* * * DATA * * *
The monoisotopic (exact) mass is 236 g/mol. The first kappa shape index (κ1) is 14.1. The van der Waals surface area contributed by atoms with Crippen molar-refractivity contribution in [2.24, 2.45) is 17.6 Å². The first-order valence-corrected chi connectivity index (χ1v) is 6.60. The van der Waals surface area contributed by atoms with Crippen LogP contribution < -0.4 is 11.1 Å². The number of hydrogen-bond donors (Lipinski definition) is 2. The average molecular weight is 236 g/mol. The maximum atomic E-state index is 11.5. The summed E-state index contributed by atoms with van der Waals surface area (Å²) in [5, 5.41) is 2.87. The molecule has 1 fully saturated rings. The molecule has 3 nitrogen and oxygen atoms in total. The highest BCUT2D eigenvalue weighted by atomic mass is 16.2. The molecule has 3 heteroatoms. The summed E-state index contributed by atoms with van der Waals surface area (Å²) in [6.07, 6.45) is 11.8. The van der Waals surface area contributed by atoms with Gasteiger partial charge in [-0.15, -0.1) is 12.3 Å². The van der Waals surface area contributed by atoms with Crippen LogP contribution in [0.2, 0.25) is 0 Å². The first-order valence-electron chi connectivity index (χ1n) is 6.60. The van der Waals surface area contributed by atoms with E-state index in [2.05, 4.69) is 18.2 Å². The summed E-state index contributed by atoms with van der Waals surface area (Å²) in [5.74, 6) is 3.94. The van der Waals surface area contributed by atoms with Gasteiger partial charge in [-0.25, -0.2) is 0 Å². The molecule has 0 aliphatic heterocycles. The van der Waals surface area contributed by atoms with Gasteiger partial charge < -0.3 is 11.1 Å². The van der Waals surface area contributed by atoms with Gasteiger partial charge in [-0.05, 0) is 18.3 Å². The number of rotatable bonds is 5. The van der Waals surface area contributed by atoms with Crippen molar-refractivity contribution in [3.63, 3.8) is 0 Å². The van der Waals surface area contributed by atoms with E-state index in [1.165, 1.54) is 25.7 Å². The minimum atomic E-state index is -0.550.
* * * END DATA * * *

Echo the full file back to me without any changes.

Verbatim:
The monoisotopic (exact) mass is 236 g/mol. The first kappa shape index (κ1) is 14.1. The van der Waals surface area contributed by atoms with Crippen molar-refractivity contribution in [2.24, 2.45) is 17.6 Å². The first-order valence-corrected chi connectivity index (χ1v) is 6.60. The van der Waals surface area contributed by atoms with Crippen LogP contribution < -0.4 is 11.1 Å². The number of hydrogen-bond donors (Lipinski definition) is 2. The average molecular weight is 236 g/mol. The maximum atomic E-state index is 11.5. The summed E-state index contributed by atoms with van der Waals surface area (Å²) in [5, 5.41) is 2.87. The molecule has 1 fully saturated rings. The molecule has 3 nitrogen and oxygen atoms in total. The highest BCUT2D eigenvalue weighted by atomic mass is 16.2. The molecule has 3 heteroatoms. The summed E-state index contributed by atoms with van der Waals surface area (Å²) in [6.07, 6.45) is 11.8. The van der Waals surface area contributed by atoms with Gasteiger partial charge in [-0.15, -0.1) is 12.3 Å². The van der Waals surface area contributed by atoms with Crippen LogP contribution in [0.2, 0.25) is 0 Å². The first-order valence-electron chi connectivity index (χ1n) is 6.60. The van der Waals surface area contributed by atoms with E-state index in [2.05, 4.69) is 18.2 Å². The summed E-state index contributed by atoms with van der Waals surface area (Å²) in [5.74, 6) is 3.94. The van der Waals surface area contributed by atoms with Gasteiger partial charge in [-0.25, -0.2) is 0 Å². The molecule has 0 aliphatic heterocycles. The van der Waals surface area contributed by atoms with Gasteiger partial charge < -0.3 is 11.1 Å². The van der Waals surface area contributed by atoms with Gasteiger partial charge in [-0.05, 0) is 18.3 Å². The number of rotatable bonds is 5. The van der Waals surface area contributed by atoms with Crippen molar-refractivity contribution in [3.63, 3.8) is 0 Å². The van der Waals surface area contributed by atoms with E-state index in [1.165, 1.54) is 25.7 Å². The minimum atomic E-state index is -0.550.